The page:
Historic Resources - Archaeological Sites

A site is defined as "the location of a significant event, a prehistoric or historic occupation or activity, or a building or structure, whether standing, ruined, or vanished, where the location itself possesses historic, cultural, or archaeological value, and there are several different types of sites in Georgia.

Archaeological sites, both historic and prehistoric, are the most numerous if not the most familiar type of historic property in Georgia. A wide variety of archaeological sites exist in Georgia. Some are complex "stratified" sites, with various layers representing different periods of occupation and use. Other complex sites are the "multi-component" locations of prehistoric villages and towns with distinct civic, religious, residential, and even industrial areas. Less complex sites may represent a single activity or use, such as hunting or fishing, manufacturing or quarrying, agriculture, or camping. Major river valleys, ridgelines, and the Fall Line have yielded the greatest numbers of archaeological sites. Less-well-known sites are being found underwater, on river bottoms, in coastal marshes, and off the coast on the continental shelf.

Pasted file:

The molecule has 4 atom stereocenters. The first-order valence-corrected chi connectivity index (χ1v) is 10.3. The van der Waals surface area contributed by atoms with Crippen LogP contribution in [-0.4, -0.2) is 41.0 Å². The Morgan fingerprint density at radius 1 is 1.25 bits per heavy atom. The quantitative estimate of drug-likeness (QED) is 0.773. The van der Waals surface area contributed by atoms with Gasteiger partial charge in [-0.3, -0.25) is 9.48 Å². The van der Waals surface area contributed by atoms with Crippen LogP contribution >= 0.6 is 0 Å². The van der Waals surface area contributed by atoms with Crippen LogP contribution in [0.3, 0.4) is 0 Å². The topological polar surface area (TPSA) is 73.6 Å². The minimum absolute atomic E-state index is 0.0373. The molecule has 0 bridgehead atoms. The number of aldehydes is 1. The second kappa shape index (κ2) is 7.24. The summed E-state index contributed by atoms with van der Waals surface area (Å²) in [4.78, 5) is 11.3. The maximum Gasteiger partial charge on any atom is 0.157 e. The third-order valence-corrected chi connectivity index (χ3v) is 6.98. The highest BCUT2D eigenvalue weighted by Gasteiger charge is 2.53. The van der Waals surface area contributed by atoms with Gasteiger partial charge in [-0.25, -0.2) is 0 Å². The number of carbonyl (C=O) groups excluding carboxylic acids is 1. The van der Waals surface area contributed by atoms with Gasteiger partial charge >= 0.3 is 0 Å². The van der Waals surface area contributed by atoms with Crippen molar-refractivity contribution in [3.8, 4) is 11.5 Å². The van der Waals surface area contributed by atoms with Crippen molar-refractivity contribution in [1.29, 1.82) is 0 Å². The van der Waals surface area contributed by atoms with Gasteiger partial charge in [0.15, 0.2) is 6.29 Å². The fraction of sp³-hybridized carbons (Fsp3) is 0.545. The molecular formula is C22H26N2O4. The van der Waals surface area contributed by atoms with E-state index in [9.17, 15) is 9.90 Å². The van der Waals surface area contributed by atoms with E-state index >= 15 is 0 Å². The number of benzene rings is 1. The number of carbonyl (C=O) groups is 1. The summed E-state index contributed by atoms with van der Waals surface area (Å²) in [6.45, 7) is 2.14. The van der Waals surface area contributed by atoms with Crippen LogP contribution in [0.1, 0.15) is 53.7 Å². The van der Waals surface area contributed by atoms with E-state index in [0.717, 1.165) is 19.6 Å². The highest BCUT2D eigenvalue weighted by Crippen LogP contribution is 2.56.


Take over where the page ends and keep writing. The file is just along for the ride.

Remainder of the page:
Prehistoric archaeological sites in Georgia include monumental earthen mounds and platforms separated by broad open plazas, low shell middens in the form of piles and rings, rock quarries, fishing weirs, rock piles, scattered stone chips and concentrations of broken pottery, house sites, and entire village sites. Historic archaeological sites include Revolutionary and Civil War earthworks, industrial sites, refuse dumps, "dead" towns, Spanish mission sites along the coast, agricultural sites including antebellum plantations and Depression-era tenant farms, and the subsurface evidence of former buildings, structures, and landscape features. Underwater archaeological sites include prehistoric fish weirs, American Indian dugout canoes, colonial wharf complexes along major rivers, ferry landings, and shipwrecks. Cemeteries and individual graves also can be considered as archaeological sites, although state and federal laws protecting burial sites severely restrict their archaeological investigation.